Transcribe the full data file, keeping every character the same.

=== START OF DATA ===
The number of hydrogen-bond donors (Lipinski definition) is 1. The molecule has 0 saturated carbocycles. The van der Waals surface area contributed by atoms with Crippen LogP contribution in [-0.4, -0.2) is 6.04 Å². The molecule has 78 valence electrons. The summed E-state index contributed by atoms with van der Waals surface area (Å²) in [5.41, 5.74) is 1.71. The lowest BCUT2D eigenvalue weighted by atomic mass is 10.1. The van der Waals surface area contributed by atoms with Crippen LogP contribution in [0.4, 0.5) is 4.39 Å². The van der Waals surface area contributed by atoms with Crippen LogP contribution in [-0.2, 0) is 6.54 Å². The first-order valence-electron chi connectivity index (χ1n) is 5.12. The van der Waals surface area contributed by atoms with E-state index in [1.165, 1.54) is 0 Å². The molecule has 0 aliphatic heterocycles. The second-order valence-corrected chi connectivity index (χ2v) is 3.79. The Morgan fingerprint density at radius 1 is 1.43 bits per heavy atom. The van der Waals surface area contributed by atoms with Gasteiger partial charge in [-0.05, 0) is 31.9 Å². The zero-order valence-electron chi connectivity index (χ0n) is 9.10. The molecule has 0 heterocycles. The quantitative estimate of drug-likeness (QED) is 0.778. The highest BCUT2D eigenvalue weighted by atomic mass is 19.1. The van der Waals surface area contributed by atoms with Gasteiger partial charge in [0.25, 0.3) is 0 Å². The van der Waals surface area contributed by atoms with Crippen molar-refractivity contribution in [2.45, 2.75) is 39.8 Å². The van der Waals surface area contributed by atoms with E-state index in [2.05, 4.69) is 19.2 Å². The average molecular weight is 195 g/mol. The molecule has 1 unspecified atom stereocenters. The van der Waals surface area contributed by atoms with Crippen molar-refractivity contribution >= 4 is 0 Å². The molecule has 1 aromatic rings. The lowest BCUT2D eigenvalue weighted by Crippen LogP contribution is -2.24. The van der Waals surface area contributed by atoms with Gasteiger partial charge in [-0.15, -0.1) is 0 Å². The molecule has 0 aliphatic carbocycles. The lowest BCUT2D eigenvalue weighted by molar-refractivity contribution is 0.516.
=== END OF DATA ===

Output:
The number of hydrogen-bond donors (Lipinski definition) is 1. The molecule has 0 saturated carbocycles. The van der Waals surface area contributed by atoms with Crippen LogP contribution in [-0.4, -0.2) is 6.04 Å². The molecule has 78 valence electrons. The summed E-state index contributed by atoms with van der Waals surface area (Å²) in [5.41, 5.74) is 1.71. The lowest BCUT2D eigenvalue weighted by atomic mass is 10.1. The van der Waals surface area contributed by atoms with Crippen LogP contribution in [0.4, 0.5) is 4.39 Å². The van der Waals surface area contributed by atoms with Crippen LogP contribution in [-0.2, 0) is 6.54 Å². The first-order valence-electron chi connectivity index (χ1n) is 5.12. The van der Waals surface area contributed by atoms with E-state index in [1.165, 1.54) is 0 Å². The molecule has 0 aliphatic heterocycles. The second-order valence-corrected chi connectivity index (χ2v) is 3.79. The Morgan fingerprint density at radius 1 is 1.43 bits per heavy atom. The van der Waals surface area contributed by atoms with Gasteiger partial charge in [-0.05, 0) is 31.9 Å². The zero-order valence-electron chi connectivity index (χ0n) is 9.10. The molecule has 0 heterocycles. The quantitative estimate of drug-likeness (QED) is 0.778. The highest BCUT2D eigenvalue weighted by atomic mass is 19.1. The van der Waals surface area contributed by atoms with Gasteiger partial charge in [0.25, 0.3) is 0 Å². The van der Waals surface area contributed by atoms with Crippen molar-refractivity contribution in [2.45, 2.75) is 39.8 Å². The van der Waals surface area contributed by atoms with E-state index in [2.05, 4.69) is 19.2 Å². The average molecular weight is 195 g/mol. The molecule has 1 unspecified atom stereocenters. The van der Waals surface area contributed by atoms with Crippen molar-refractivity contribution >= 4 is 0 Å². The molecule has 1 aromatic rings. The lowest BCUT2D eigenvalue weighted by Crippen LogP contribution is -2.24. The van der Waals surface area contributed by atoms with Gasteiger partial charge in [-0.15, -0.1) is 0 Å². The molecule has 0 aliphatic carbocycles. The lowest BCUT2D eigenvalue weighted by molar-refractivity contribution is 0.516.